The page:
This was a dangerous and cumbersome process as it was not a response to any formal procedure or policy, but rather an attempt by myself and the interpreters to fill a gaping hole in the information available to the public.

I had grave fears for my community’s safety, and spent several sleepless nights monitoring emergency updates, sending information to interpreters, and sharing with contacts on social media.

While in no way close to the experience of those physically in the path of floodwaters, the night of the first flood (February 28th) was still one of the most terrifying nights of my life.

I truly thought I was watching people’s final moments play out via social media.

Powerless to help

My heart was pounding and I could barely breathe – not knowing if my friends and family were alive – and being powerless to help them.

I was in recovery from an operation and on bed rest. What could I have done anyway?

As it turns out there were multiple Deaf people and their families across the region who were impacted by this event.

However, as I have the good fortune of my home being out of the flood zone, despite my business being completely inundated, I was initially able to monitor emergency updates

Unfortunately, our internet and mobile access was sporadic, so there were long periods over the days following the flood that we had no contact – which was anxiety-inducing as I was not able to send through the interpreting requests as quickly as possible.

What if something critical was missed?

Appalled and frightened

While I was supported in my callout for interpreting of local emergency updates by representatives from ASLIA, Deaf Connect and Sweeney Interpreting – and I deeply appreciate the work of these individuals in the days following – I am appalled and frightened at the lack of response and initiative from our public organisations tasked with producing the emergency updates for public safety.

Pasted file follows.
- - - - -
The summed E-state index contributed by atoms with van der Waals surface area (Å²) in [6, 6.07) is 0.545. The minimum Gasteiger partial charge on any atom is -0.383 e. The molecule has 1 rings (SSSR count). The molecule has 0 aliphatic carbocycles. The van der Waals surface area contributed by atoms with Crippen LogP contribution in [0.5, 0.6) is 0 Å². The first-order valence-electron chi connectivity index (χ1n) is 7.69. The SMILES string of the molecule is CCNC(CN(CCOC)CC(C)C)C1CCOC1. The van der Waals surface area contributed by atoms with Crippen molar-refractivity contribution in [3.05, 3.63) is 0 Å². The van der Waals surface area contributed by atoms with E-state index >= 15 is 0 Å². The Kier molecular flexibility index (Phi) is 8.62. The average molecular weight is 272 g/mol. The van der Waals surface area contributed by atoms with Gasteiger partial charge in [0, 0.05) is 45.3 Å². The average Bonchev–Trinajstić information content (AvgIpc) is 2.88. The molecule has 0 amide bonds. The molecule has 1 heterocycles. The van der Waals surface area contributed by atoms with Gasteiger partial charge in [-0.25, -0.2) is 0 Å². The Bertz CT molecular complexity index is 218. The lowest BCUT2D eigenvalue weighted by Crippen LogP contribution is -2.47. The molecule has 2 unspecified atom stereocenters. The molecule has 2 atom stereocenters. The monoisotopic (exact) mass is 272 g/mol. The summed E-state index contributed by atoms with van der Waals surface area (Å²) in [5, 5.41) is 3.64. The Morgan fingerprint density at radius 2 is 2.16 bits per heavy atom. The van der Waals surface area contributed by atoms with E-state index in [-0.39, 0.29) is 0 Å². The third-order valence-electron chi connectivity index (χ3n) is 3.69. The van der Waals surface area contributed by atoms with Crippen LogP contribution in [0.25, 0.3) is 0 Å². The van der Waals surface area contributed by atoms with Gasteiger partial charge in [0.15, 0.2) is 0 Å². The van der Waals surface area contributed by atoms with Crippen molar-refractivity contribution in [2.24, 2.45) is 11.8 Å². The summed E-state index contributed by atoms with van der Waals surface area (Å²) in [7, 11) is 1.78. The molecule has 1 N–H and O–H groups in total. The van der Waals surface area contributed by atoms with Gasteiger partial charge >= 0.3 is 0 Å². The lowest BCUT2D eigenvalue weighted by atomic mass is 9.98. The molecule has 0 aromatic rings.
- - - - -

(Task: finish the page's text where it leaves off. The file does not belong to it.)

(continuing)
The fact that equal access to critical information as prescribed by the Disability Discrimination Act had to be initiated and driven by a community member, untrained in emergency response is nothing short of negligence.

In a heartbreaking but unsurprising turn of events, this roundabout process had to be reproduced in the second flood, a mere month later.

The barriers to accessing support in the already difficult recovery journey continue.


This story is part of a series about People with Disability and the challenge of surviving the 2022 floods. This story first appeared in: Impact of climate change & natural disaster on disabled people.


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1 COMMENT

  1. Thanks Sigrid.
    “Lismore and surrounds has the highest ratio of sign language users in our population of any LGA in the state”. Wow. News to me, thanks for the heads up.

    ACE is not much use if the phones are down, either. I would like to also see, apart from Auslan interpreters on screen during significant announcements, accurate, real-time captions. There are many deaf and hearing impaired (especially amongst our older residents) who don’t sign and also miss critical information.